The NHL trading deadline has passed, and this year was the busiest in history. Prior to the 3PM deadline on March 3, 30 trades took place. With these trades, the rights to 53 players and 25 draft picks changed hands. Compared to Major League Baseball, the NFL, and the NBA, the NHL typically has an extremely active trade deadline.
Some of the teams involved were considered sellers because they were getting rid of overpaid players or those that did not fit into the team system. Other teams were considered buyers of “rental” players because they were looking to add a missing piece in the push for the Stanley Cup. There will certainly be plenty of analysis of who “won” the trade deadline in the coming days. However, regardless of how the player performs for his new club, one also has to wonder whether these trades will hurt locker room chemistry with so many players changing teams at the deadline.
Take for example, the Toronto Maple Leafs. It was widely accepted that GM Brian Burke would trade many of his players to continue rebuilding one of the most respected teams in the league. However, as Alexei Ponikarovsky, who was traded the day before the deadline, stated: “I knew it was coming, but still, even if you’re ready you have to mentally step over that board and realize you are no longer a Maple Leaf. You have to reset your mind and go to the next club and help them battle for the playoffs and Stanley Cup.”
While a player certainly appreciates going from a team unlikely to make the playoffs to the defending Cup champion Pittsburgh Penguins, how much will a trade of this caliber change the chemistry of the locker room in the new team or old team? A player in the final year of his contract will almost certainly try to finish strong to justify a higher salary at the end of the season. This will certainly help his new team as they seek to earn a playoff spot.
However, it is arguable that a player traded from a contender to a non-playoff team will have little to no incentive to continue playing strong, especially if his contract does not expire at the end of the year. Some players in this situation may see the writing on the wall that a team is out of the playoff hunt and lose focus in the final weeks of the season. In some cases, an attitude like this may cost his team wins or even fans that want to see a winner on the ice.
More importantly, in some situations, such as with the Leafs, players will likely be able to take a deep breath and play the remainder of the season without the fear of being traded. This may actually lead to a more relaxed team on the ice because there will be less competition for a job in the current season. In other situations, such as with the Washington Capitals, one has to wonder if there is an increased amount of pressure to win in the playoffs now that the team has made several trades. The Capitals already had a double-digit lead in points in the Eastern Conference, which raises the question of whether they really could get any better by trading away players that got them into that position.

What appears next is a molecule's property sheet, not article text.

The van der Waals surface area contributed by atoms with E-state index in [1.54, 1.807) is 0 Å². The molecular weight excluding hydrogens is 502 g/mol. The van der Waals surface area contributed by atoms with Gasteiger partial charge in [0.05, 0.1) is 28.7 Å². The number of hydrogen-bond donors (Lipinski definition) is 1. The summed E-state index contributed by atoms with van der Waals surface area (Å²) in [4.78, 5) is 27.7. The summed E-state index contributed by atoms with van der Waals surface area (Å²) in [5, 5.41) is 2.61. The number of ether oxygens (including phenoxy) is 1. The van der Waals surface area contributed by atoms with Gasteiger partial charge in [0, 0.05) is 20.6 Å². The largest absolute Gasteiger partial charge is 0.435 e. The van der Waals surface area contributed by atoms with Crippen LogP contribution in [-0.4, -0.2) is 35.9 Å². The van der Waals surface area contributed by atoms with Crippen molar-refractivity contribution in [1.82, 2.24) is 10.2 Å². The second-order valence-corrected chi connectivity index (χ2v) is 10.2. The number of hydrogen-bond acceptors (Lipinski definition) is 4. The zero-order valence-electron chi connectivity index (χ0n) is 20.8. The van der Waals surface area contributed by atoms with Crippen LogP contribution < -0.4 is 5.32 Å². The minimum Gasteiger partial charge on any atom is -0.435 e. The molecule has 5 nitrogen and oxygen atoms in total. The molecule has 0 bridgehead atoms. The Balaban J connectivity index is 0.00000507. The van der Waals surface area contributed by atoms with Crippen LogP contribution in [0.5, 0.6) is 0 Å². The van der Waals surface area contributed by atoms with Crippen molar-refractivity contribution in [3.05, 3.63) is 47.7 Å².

On the other hand, one team that has surprisingly appeared as a competitor this season also made substantial changes to its roster – the Phoenix Coyotes. The Coyotes were involved in 7 of the 30 trades that took place. Bringing in so many new players will almost certainly change the locker room atmosphere and more than likely change the on ice competitiveness. Players that were once playing on the third or fourth lines may be forced to sit out when the new players arrive. Such a scenario might spell trouble for a team that was previously well positioned to make the playoffs.
Being labeled the “winner” of the trade deadline does not necessarily translate into post-season success. However, many teams make changes to their rosters in hopes of finding the missing link to win the Stanley Cup. What do you think about trade deadline day? Does trading players change locker room chemistry enough to throw off a team’s winning ways or does the increased amount of talent override any change to team chemistry?